Under the Horizon 2020 Research and Innovation Programme, the European Commission has recently funded 4 new projects focused on driver behaviour and acceptance of connected, cooperative and automated transport: Drive2TheFuture, PAsCAL, SUaaVE, Trustonomy.
These projects share some common topics to investigate on such as the assessment of public acceptance of autonomous driving; the analysis of the driver behaviour under different scenarios; the human/machine interconnections, and last – but absolutely not least – the investigation of ethical and legal issues associated with drivers of autonomous vehicles.
Lila Gaitanidou, CERTH/HIT, Drive2theFuture project coordinator, stresses out that “User should be in the core of designing and deploying connected and autonomous vehicles (CAVs). And this is valid for all means of transportation. There are different user categories addressed, from drivers and passengers, to related stakeholders and vulnerable road users, their needs and wants varying accordingly. Drive2theFuture, through its 12 pilots undertaken in 8 European countries and a series of design, modelling, training, awareness and dissemination activities, aims at actively involving all users in the process, towards a successful deployment of CAVs in Europe”.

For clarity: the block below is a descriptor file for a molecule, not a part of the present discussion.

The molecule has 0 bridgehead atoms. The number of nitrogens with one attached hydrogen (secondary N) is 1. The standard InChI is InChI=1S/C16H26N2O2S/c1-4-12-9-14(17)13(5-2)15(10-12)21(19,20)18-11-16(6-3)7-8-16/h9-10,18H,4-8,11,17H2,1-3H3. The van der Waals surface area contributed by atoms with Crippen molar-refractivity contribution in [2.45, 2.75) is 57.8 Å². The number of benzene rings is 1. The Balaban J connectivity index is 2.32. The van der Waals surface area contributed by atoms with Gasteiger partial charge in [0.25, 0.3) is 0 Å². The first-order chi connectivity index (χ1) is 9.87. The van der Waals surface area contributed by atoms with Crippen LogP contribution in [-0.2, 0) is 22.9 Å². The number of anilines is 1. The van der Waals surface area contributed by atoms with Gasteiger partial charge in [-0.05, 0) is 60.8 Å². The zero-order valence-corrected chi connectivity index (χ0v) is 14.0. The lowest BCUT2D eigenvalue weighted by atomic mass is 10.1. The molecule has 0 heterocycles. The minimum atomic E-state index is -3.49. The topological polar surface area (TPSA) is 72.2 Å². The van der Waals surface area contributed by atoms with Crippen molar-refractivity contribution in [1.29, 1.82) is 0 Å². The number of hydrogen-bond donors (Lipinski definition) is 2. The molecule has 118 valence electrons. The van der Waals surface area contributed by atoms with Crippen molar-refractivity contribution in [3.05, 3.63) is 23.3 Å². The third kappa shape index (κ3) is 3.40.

Guillaume Gronier, LIST, PAsCAL project coordinator, explains that “Our aims is to create a “Guide2Autonomy” that will improve the understanding of the implications of connected and automated vehicles (CAVs) on society, educate future drivers and passengers and help decision makers navigate the transition to new forms of personal mobility resulting from the deployment of Connected and Autonomous Vehicles. It will not only focus on the interaction of the “users” in or near CAV, but also assess the impact of connected transport on people’s well-being, quality of life, and equity by using a strongly interdisciplinary mix of innovative tools from both human science and technology, to capture the public’s acceptance and attitude, analyse and assess their concerns, model and simulate realistic scenarios for hand-on practices, and validate the research innovation in a number of trials in the real world.”
The Instituto de Biomecánica (IBV) is leading the European project SUaaVE (SUpporting acceptance of automated vehicle) with the objective to improve the response and sensitivity of the autonomous vehicle, making it more aware of the occupants, pedestrians and other drivers needs. José Solaz, director of innovation in Automotive of the IBV, ensures that in this way “we will achieve a greater acceptance of the autonomous vehicle by solving the existing gap between technology and the real needs of citizens.”
Stefano Bianchi, Softeco, TRUSTONOMY project coordinator, thinks that “Building acceptance and trust in autonomous mobility is one of the keys to the success and actual implementation of the autonomous and connected vehicles. And this is what our project will be working on for the next three years, proposing a complete framework for the evaluation of technical solutions that constitute Autonomous Driving Systems (ADS).”